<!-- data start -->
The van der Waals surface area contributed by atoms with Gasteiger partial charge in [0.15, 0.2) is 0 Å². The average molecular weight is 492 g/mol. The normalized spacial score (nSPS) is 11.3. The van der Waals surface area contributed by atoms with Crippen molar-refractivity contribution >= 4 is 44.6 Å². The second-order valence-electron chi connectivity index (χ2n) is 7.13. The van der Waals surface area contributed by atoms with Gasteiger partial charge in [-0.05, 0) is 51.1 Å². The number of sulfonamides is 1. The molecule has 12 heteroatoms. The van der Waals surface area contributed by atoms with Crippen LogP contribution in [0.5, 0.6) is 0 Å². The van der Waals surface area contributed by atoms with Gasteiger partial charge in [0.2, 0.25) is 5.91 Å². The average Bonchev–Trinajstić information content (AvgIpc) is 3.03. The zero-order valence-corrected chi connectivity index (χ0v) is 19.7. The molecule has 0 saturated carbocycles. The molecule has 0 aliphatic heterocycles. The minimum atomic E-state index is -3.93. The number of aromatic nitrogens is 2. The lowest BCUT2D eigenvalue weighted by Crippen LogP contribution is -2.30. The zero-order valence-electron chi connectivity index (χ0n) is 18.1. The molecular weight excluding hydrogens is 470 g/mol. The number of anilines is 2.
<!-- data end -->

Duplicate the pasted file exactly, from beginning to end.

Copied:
The van der Waals surface area contributed by atoms with Gasteiger partial charge in [0.15, 0.2) is 0 Å². The average molecular weight is 492 g/mol. The normalized spacial score (nSPS) is 11.3. The van der Waals surface area contributed by atoms with Crippen molar-refractivity contribution >= 4 is 44.6 Å². The second-order valence-electron chi connectivity index (χ2n) is 7.13. The van der Waals surface area contributed by atoms with Gasteiger partial charge in [-0.05, 0) is 51.1 Å². The number of sulfonamides is 1. The molecule has 12 heteroatoms. The van der Waals surface area contributed by atoms with Crippen LogP contribution in [0.5, 0.6) is 0 Å². The van der Waals surface area contributed by atoms with Gasteiger partial charge in [0.2, 0.25) is 5.91 Å². The average Bonchev–Trinajstić information content (AvgIpc) is 3.03. The zero-order valence-corrected chi connectivity index (χ0v) is 19.7. The molecule has 0 saturated carbocycles. The molecule has 0 aliphatic heterocycles. The minimum atomic E-state index is -3.93. The number of aromatic nitrogens is 2. The lowest BCUT2D eigenvalue weighted by Crippen LogP contribution is -2.30. The zero-order valence-electron chi connectivity index (χ0n) is 18.1. The molecular weight excluding hydrogens is 470 g/mol. The number of anilines is 2.